The Italian goldsmith Alberto Zorzi (born 1958) is one the Padua School, whose individual members are celebrated for their innovative use of gold and for sculptural forms of subtle minimalism. He has been both student and teacher at the influential Instituto Statale d’Arte Pietro Selvatico in Padua, and has subsequently taught in Milan and Florence. He is currently Professor of Goldsmithing at the Accademia di Belle Arti di Ravenna e di Bologna and exhibits extensively in Italy, Germany and Switzerland.
Geometry has a recurring fascination for him and has inspired much of his work. This necklace with its angled and interlocking shapes is part of a series titled ‘Structura’ which Zorzi has developed through the late 1990s and first decade of the 21st Century.
Rigid neckpiece of two gold wires which at the front support four three-dimensional box-like forms each with an angled geometric panel within. At the back the wires join and connect to a spherical clasp, the two halves of which fasten with an internal pin.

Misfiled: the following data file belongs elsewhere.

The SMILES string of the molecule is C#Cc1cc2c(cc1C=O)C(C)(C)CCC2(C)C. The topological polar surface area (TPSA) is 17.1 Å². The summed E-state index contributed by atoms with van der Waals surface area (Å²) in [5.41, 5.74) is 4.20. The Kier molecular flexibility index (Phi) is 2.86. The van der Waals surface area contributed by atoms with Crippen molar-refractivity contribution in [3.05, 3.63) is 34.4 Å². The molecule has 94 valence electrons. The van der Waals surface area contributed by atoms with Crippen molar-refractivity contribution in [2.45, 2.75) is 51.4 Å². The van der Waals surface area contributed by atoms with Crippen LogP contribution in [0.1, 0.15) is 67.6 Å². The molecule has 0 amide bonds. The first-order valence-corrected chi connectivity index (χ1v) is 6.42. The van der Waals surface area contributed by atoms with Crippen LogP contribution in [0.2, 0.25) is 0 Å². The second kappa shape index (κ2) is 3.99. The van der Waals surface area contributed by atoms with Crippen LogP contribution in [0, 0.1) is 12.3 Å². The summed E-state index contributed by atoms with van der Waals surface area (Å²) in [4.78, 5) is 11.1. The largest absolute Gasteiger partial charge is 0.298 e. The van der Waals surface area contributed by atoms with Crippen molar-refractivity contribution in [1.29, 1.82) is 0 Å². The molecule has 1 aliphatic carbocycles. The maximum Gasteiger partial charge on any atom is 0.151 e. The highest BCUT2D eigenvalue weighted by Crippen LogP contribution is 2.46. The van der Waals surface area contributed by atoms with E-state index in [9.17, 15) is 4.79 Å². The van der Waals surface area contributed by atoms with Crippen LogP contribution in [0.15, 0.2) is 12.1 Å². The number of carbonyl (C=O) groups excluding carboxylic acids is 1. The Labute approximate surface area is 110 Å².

This garden inspired by Alberto Zorzis necklace at the Victoria and Albert Musuem draws inspiration. Fm the strong geometric lines to create a modern family garden design. Intersecting squares with detailing form the layout while a ring pathway links all the areas. A decking area direct.youtside the back door is off set with a sett square to mimick the necklace and form small planting pocket for herbs, reminiscent of a herb wheel. E pathway sweeps around the edges bisecting a law sandstone patio. Above it an open pergola offset against the patio beneath then houses a further off seet square. A large area of lawn opens out to the right of the space and is edged in setts. Laid to artificial grass to reduce maintenance and to allow for the motif to contain award ‘hard to mow’ pinch pockets.
The ring pathway leads to a pod at the bottom right of the space for an extra room in the garden and for a usable office space in a location where space is at a premium.